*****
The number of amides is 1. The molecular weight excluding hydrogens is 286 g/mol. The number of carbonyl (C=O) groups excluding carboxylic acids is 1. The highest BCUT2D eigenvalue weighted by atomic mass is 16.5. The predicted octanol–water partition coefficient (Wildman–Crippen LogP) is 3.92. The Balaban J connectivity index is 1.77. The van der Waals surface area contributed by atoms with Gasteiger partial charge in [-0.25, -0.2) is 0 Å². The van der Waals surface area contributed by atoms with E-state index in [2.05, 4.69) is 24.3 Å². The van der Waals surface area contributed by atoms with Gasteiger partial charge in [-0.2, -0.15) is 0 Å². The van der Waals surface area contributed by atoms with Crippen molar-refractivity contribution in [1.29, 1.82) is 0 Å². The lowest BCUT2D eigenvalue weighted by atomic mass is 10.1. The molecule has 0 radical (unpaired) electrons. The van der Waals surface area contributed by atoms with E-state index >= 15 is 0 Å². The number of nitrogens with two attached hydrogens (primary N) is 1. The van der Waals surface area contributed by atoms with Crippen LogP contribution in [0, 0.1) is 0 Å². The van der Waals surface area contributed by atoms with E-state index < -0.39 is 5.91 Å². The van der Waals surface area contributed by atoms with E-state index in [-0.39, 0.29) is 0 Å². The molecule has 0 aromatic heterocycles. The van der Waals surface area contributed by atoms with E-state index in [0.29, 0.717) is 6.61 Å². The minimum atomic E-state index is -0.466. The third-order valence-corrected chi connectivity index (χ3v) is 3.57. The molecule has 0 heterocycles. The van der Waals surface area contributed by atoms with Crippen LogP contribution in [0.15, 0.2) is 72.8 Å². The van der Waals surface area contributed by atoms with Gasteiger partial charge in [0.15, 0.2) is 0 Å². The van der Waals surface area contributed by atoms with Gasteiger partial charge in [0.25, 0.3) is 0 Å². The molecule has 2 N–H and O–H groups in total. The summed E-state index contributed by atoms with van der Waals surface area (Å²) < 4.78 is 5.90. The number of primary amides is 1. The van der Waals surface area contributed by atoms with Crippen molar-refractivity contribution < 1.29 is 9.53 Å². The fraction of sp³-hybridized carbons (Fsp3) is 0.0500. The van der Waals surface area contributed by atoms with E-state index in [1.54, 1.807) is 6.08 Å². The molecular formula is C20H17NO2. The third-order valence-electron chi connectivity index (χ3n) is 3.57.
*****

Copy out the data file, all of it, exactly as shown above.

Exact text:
The number of amides is 1. The molecular weight excluding hydrogens is 286 g/mol. The number of carbonyl (C=O) groups excluding carboxylic acids is 1. The highest BCUT2D eigenvalue weighted by atomic mass is 16.5. The predicted octanol–water partition coefficient (Wildman–Crippen LogP) is 3.92. The Balaban J connectivity index is 1.77. The van der Waals surface area contributed by atoms with Gasteiger partial charge in [-0.25, -0.2) is 0 Å². The van der Waals surface area contributed by atoms with E-state index in [2.05, 4.69) is 24.3 Å². The van der Waals surface area contributed by atoms with Gasteiger partial charge in [-0.2, -0.15) is 0 Å². The van der Waals surface area contributed by atoms with Crippen molar-refractivity contribution in [1.29, 1.82) is 0 Å². The lowest BCUT2D eigenvalue weighted by atomic mass is 10.1. The molecule has 0 radical (unpaired) electrons. The van der Waals surface area contributed by atoms with E-state index >= 15 is 0 Å². The number of nitrogens with two attached hydrogens (primary N) is 1. The van der Waals surface area contributed by atoms with Crippen LogP contribution in [0, 0.1) is 0 Å². The van der Waals surface area contributed by atoms with E-state index < -0.39 is 5.91 Å². The van der Waals surface area contributed by atoms with E-state index in [-0.39, 0.29) is 0 Å². The molecule has 0 aromatic heterocycles. The van der Waals surface area contributed by atoms with E-state index in [0.29, 0.717) is 6.61 Å². The minimum atomic E-state index is -0.466. The third-order valence-corrected chi connectivity index (χ3v) is 3.57. The molecule has 0 heterocycles. The van der Waals surface area contributed by atoms with Crippen LogP contribution in [0.15, 0.2) is 72.8 Å². The van der Waals surface area contributed by atoms with Gasteiger partial charge in [0.15, 0.2) is 0 Å². The van der Waals surface area contributed by atoms with Gasteiger partial charge in [0.25, 0.3) is 0 Å². The molecule has 2 N–H and O–H groups in total. The summed E-state index contributed by atoms with van der Waals surface area (Å²) < 4.78 is 5.90. The number of primary amides is 1. The van der Waals surface area contributed by atoms with Crippen molar-refractivity contribution < 1.29 is 9.53 Å². The fraction of sp³-hybridized carbons (Fsp3) is 0.0500. The van der Waals surface area contributed by atoms with E-state index in [1.54, 1.807) is 6.08 Å². The molecular formula is C20H17NO2. The third-order valence-electron chi connectivity index (χ3n) is 3.57.